Season in Review

Some of the most important things that happened this winter.

Words: John Clary Davies and Heather Hansman

It was the best of times, it was the worst of times. No, really, it was. Despite the losses we sustained, and the snow we didn’t ski, this winter was still full of highlights, and really high ones at that. Here’s what we’re going to remember from this winter.
Powder turns 40

In 1972, the following poem ran in the first issue of POWDER magazine:
There are mountains that i have come from
and mountains i will go to.
the mountains have shown me a love,
a happiness, that must be shared.
In December 2011, POWDER editors, writers, photographers, readers and the skiers that graced the pages gathered in Sun Valley, where Dave and Jake Moe started the magazine 40 years earlier as a rebuke to the prevailing ski titles at the time. “To us powder means freedom…” the editors wrote in that first issue. To celebrate the anniversary, everybody in Sun Valley that weekend got free. -J.C.D.
Deaths rock the skiing world

This winter was overshadowed by death. We lost a lot of skiers—good ones, people who were pivotal to the sport and to our communities, and, for a lot of us, integral to why we started skiing in the first place. It hurts any time there’s a death in the skiing world, and it hurts even more when it feels close to home and when the hits keep coming.
This season, more than any in recent memory, made us question if skiing is worth the risk, and why we still love it. But it is, and we do, and we’re going to keep believing in Sarah, and getting rad for Rudolph and skiing hard for them, and for Jamie Pierre, Steve Romeo, Jim Jack, Johnny Brennan, Chris Onufer, and the other skiers we lost to the mountains this winter. -H.H.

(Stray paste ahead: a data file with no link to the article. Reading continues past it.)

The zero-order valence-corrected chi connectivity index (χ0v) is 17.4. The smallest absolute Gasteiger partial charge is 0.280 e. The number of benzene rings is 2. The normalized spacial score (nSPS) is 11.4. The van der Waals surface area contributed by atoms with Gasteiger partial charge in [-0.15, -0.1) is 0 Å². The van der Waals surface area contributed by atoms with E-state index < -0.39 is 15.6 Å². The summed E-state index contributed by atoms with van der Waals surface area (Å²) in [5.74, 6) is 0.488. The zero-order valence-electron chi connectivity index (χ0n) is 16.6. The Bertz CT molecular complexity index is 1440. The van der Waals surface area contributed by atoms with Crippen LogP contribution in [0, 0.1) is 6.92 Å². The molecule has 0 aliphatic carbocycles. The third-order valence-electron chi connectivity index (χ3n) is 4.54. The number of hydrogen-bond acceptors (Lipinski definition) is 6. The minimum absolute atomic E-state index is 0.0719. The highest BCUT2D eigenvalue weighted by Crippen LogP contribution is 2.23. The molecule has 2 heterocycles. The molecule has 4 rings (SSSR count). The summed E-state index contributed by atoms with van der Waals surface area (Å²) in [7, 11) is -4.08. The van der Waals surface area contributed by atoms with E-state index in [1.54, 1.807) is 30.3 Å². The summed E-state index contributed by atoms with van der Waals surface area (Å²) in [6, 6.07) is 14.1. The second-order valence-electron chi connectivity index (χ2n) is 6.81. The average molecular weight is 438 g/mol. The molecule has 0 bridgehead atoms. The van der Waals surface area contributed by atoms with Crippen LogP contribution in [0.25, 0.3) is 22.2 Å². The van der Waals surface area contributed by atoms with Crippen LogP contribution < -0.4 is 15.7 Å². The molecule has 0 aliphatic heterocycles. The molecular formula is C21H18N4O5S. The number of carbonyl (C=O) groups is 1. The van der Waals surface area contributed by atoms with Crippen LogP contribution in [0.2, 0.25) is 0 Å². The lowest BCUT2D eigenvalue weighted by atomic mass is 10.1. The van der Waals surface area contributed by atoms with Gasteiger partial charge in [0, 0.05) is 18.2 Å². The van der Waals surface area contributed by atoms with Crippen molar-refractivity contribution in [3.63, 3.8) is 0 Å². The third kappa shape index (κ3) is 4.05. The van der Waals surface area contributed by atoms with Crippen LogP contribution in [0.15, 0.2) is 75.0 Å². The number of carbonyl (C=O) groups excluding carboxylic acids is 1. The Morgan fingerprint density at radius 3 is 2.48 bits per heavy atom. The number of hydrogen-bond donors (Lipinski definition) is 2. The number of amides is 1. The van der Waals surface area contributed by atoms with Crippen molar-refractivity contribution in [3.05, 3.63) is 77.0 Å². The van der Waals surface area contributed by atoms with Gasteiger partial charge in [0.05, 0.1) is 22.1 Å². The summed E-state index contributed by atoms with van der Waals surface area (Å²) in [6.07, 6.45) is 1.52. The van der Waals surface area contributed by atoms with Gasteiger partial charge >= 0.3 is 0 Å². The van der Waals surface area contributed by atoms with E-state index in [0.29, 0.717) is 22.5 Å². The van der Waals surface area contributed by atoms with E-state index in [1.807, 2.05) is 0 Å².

Snowfall disappoints, unless you’re from Alaska

By Christmas, it had snowed a total of 26 inches at Squaw Valley. The area wouldn’t break 100 inches until mid-February. The previous winter, Squaw broke the century mark on Nov. 23. It was that kind of season from Tahoe to Utah, where Alta saw its lowest snowfall in its online records, to Killington, which recorded its weakest snowfall, too.
But it wasn’t all bad. It snowed 865 inches in Alyeska this season. Teton Gravity Research decided to base their entire film there, while countless jib crews took their winches north. Meanwhile, in the Northwest, both Whistler and Mount Baker set snowfall records for the month of March, during which Baker received 260 inches. -J.C.D.
Ski movies get creative
Photo: Sweetgrass Productions
This year’s batch of big-name ski movies was largely predicable: Sage and Dana went big in Alaska, Ingrid skied pow, and Ahmet got twisty on some rails. Cool? Yes. Innovative? Not really. But small production houses, like Sherpas Cinema and Sweetgrass Productions, turned out creative, plot-focused, incredibly well-shot films that we’ll be watching for a long time. And we’re not the only ones who feel that way (cough, Powder Awards Movie of the Year, cough). Even non-skiers took notice, as JP Auclair’s street segment from All.I.Can. went extra viral and Switchback Entertainment’s The Freedom Chair won major accolades at Banff and X-Dance. -H.H.
Josh Dueck lands first sit ski backflip
Photo: X Games 2011
In 2004, Josh Dueck, at the time a freestyle skiing coach, became a full paraplegic after overshooting a jump while attempting a backflip. Eight years later, with a serious middle-finger to paralysis, Dueck landed a backflip in his sit ski for a Salomon Freeski TV episode. The clip has nearly 750,000 views and landed Dueck on the Ellen show. Earlier this season, Switchback Entertainment chronicled Dueck’s story in a short film called The Freedom Chair. The film won the 2012 Powder Video Award for Best Documentary. “You know don’t what kind of curveballs life is going to throw you,” says Dueck during his acceptance speech. “But you just do what you do and you make the most of it and you enjoy the good times.”-J.C.D.